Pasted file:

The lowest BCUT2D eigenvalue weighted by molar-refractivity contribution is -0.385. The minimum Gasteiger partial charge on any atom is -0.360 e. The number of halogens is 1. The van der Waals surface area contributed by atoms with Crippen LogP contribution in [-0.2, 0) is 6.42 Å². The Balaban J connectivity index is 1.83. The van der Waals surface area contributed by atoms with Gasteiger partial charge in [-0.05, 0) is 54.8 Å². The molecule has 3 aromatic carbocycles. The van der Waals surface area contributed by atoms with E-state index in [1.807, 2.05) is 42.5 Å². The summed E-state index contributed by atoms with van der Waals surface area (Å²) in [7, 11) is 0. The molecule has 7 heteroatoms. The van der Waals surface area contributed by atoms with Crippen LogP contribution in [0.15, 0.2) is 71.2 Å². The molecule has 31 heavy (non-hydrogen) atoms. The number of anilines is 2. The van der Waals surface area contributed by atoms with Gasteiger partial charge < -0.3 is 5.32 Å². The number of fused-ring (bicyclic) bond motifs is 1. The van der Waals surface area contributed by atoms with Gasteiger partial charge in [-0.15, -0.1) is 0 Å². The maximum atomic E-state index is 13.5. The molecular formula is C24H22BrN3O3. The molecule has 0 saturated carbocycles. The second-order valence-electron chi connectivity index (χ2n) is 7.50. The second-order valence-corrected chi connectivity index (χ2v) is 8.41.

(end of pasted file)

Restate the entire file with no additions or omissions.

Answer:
The lowest BCUT2D eigenvalue weighted by molar-refractivity contribution is -0.385. The minimum Gasteiger partial charge on any atom is -0.360 e. The number of halogens is 1. The van der Waals surface area contributed by atoms with Crippen LogP contribution in [-0.2, 0) is 6.42 Å². The Balaban J connectivity index is 1.83. The van der Waals surface area contributed by atoms with Gasteiger partial charge in [-0.05, 0) is 54.8 Å². The molecule has 3 aromatic carbocycles. The van der Waals surface area contributed by atoms with E-state index in [1.807, 2.05) is 42.5 Å². The summed E-state index contributed by atoms with van der Waals surface area (Å²) in [7, 11) is 0. The molecule has 7 heteroatoms. The van der Waals surface area contributed by atoms with Crippen LogP contribution in [0.15, 0.2) is 71.2 Å². The molecule has 31 heavy (non-hydrogen) atoms. The number of anilines is 2. The van der Waals surface area contributed by atoms with Gasteiger partial charge < -0.3 is 5.32 Å². The number of fused-ring (bicyclic) bond motifs is 1. The van der Waals surface area contributed by atoms with Gasteiger partial charge in [-0.15, -0.1) is 0 Å². The maximum atomic E-state index is 13.5. The molecular formula is C24H22BrN3O3. The molecule has 0 saturated carbocycles. The second-order valence-electron chi connectivity index (χ2n) is 7.50. The second-order valence-corrected chi connectivity index (χ2v) is 8.41.